Author Topic: Biscuits and cornbread? really?  (Read 275 times)

PonoBill

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Biscuits and cornbread? really?
« on: January 14, 2022, 09:25:06 PM »
Yeah, I know. This probably isn't for everyone, but I posted this on Facebook and it started a major fazzazzah. so here you go. Warning! This will make you fat.

Ok. I need to post this because it's just so great. Sorry, this may fuck up your diet totally, but at least it's worth the calories. I'm a fairly serious cook. I occasionally have streaks where I work at it really hard, but mostly I just throw shit together, but I've been doing it so long that most times it works. This is taken from two posts on my blog. I warn you if you try this your life will change. You might be a little fatter. Of you might just have to exercise a little harder to stay where you are. You've been warned:

I never order biscuits at breakfast when I’m eating at a restaurant. That’s because I don’t live in the South and I don’t like eating hockey pucks. I don’t buy scones at coffee shops–same basic reason. Those dense wedges with no inherent flavor need a lot of other stuff in them to be even slightly edible. But I can cook a batch of staggeringly good biscuits or scones in 15 minutes and 14 minutes of that is waiting for them to be done baking. It literally takes a minute to make either, and I don’t use a mix.

My recipe is White Lilly self-rising flour and heavy cream. That’s it. Done. White Lilly is common in the south, every grocery store has it, and it’s dirt cheap, the same price as all-purpose flour. Here’s the only difference–White Lilly is made with soft wheat. Most flour in the Northern USA is made with hard wheat. Hard wheat has more protein and better gluten, so it makes better bread. If you want the yeast to do its best work, you want hard wheat flour.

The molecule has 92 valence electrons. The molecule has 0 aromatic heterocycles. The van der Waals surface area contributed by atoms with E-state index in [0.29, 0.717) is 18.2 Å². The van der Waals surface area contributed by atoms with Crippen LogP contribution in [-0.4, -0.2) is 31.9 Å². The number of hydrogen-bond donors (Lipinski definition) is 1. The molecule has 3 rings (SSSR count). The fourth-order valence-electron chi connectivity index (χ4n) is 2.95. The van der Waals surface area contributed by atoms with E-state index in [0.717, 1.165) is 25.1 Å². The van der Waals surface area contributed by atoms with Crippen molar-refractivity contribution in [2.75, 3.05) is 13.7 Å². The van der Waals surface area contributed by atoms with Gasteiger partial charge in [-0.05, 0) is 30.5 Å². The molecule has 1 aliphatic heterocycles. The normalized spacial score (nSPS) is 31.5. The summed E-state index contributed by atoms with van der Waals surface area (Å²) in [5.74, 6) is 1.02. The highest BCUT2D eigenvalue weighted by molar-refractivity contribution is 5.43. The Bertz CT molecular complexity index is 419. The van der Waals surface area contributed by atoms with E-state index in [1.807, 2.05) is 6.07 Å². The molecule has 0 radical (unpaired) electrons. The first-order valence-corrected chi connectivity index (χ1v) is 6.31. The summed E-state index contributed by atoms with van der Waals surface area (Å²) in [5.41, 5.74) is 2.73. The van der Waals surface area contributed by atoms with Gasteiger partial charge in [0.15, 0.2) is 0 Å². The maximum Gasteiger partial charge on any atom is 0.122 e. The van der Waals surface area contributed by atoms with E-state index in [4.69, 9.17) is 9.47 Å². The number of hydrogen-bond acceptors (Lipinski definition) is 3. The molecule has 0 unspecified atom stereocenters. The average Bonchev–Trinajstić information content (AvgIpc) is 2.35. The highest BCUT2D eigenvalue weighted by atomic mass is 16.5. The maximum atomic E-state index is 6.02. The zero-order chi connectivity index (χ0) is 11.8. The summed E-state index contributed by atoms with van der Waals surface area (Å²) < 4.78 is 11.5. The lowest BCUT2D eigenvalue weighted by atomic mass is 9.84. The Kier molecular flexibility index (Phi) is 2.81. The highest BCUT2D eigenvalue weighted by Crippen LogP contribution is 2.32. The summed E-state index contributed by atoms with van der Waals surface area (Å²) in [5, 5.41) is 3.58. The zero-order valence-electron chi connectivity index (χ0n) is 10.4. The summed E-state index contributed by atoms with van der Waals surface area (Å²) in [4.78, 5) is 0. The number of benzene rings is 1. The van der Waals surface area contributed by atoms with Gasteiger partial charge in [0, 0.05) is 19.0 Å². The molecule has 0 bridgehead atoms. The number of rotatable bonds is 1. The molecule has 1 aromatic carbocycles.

Soft wheat has lower protein and less gluten. It makes lousy bread and great biscuits. All-purpose flour is a mix of soft and hard flour, which means it makes mediocre bread and horrid biscuits or scones. Bread flour or strong flour makes great bread and biscuits that will still exist when cockroaches rule the planet.
You can buy pastry flour in northern grocery stores and it almost works. Biscuits won’t come out as hard, tough little clinkers, but they won’t inspire poems. They won’t be White Lilly biscuits. You can buy White Lilly online from Amazon or Walmart for roughly ten times the price in a neighborhood market anywhere in the south. And it’s worth it. You can get non-self rising and add your own baking powder if you think you won’t make biscuits often and the baking powder would lose potency, but I just get the self-rising.

So you get the right flour and then do all the standard stuff, cutting in butter to make well-greased little nodules and then adding buttermilk until you have a workable dough. They’ll be great. Or you can skip all that and just make your dough with heavy cream, work it gently into a ball, pat it flat to a disk about an inch thick, and cut it into wedges or round biscuits with a sharp biscuit cutter to optimize the rise (important!!). Bake at 425 until they’re golden brown and eat them while they’re hot.

You can thank me later.

Oh, if you want scones, add a little sugar and an egg. Toss in whatever else you like in a scone. I have gradually switched to plain scones with some ginger/orange/lemon marmalade that I made.